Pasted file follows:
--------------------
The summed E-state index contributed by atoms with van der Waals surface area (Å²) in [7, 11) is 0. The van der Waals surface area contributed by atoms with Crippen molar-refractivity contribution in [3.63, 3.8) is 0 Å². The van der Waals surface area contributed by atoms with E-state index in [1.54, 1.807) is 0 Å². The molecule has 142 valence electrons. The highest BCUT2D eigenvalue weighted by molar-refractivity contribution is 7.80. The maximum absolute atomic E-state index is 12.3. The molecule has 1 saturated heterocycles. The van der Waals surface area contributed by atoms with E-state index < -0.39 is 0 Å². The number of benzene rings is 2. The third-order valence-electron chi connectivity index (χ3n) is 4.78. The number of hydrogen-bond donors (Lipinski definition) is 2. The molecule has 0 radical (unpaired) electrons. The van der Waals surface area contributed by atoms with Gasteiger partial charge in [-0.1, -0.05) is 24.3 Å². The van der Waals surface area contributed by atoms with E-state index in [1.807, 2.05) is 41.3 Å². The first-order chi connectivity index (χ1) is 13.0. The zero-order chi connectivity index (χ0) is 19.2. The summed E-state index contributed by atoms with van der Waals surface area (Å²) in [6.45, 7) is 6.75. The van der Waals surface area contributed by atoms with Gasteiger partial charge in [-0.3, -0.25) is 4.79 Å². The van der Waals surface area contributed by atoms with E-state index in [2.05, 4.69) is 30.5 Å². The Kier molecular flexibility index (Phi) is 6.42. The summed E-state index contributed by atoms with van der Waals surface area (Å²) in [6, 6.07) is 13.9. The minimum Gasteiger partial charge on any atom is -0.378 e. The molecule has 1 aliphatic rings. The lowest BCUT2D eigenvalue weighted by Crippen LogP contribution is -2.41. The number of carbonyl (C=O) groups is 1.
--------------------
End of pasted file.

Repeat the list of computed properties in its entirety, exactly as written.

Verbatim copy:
The summed E-state index contributed by atoms with van der Waals surface area (Å²) in [7, 11) is 0. The van der Waals surface area contributed by atoms with Crippen molar-refractivity contribution in [3.63, 3.8) is 0 Å². The van der Waals surface area contributed by atoms with E-state index in [1.54, 1.807) is 0 Å². The molecule has 142 valence electrons. The highest BCUT2D eigenvalue weighted by molar-refractivity contribution is 7.80. The maximum absolute atomic E-state index is 12.3. The molecule has 1 saturated heterocycles. The van der Waals surface area contributed by atoms with E-state index < -0.39 is 0 Å². The number of benzene rings is 2. The third-order valence-electron chi connectivity index (χ3n) is 4.78. The number of hydrogen-bond donors (Lipinski definition) is 2. The molecule has 0 radical (unpaired) electrons. The van der Waals surface area contributed by atoms with Gasteiger partial charge in [-0.1, -0.05) is 24.3 Å². The van der Waals surface area contributed by atoms with E-state index in [1.807, 2.05) is 41.3 Å². The first-order chi connectivity index (χ1) is 13.0. The zero-order chi connectivity index (χ0) is 19.2. The summed E-state index contributed by atoms with van der Waals surface area (Å²) in [6.45, 7) is 6.75. The van der Waals surface area contributed by atoms with Gasteiger partial charge in [-0.3, -0.25) is 4.79 Å². The van der Waals surface area contributed by atoms with E-state index in [2.05, 4.69) is 30.5 Å². The Kier molecular flexibility index (Phi) is 6.42. The summed E-state index contributed by atoms with van der Waals surface area (Å²) in [6, 6.07) is 13.9. The minimum Gasteiger partial charge on any atom is -0.378 e. The molecule has 1 aliphatic rings. The lowest BCUT2D eigenvalue weighted by Crippen LogP contribution is -2.41. The number of carbonyl (C=O) groups is 1.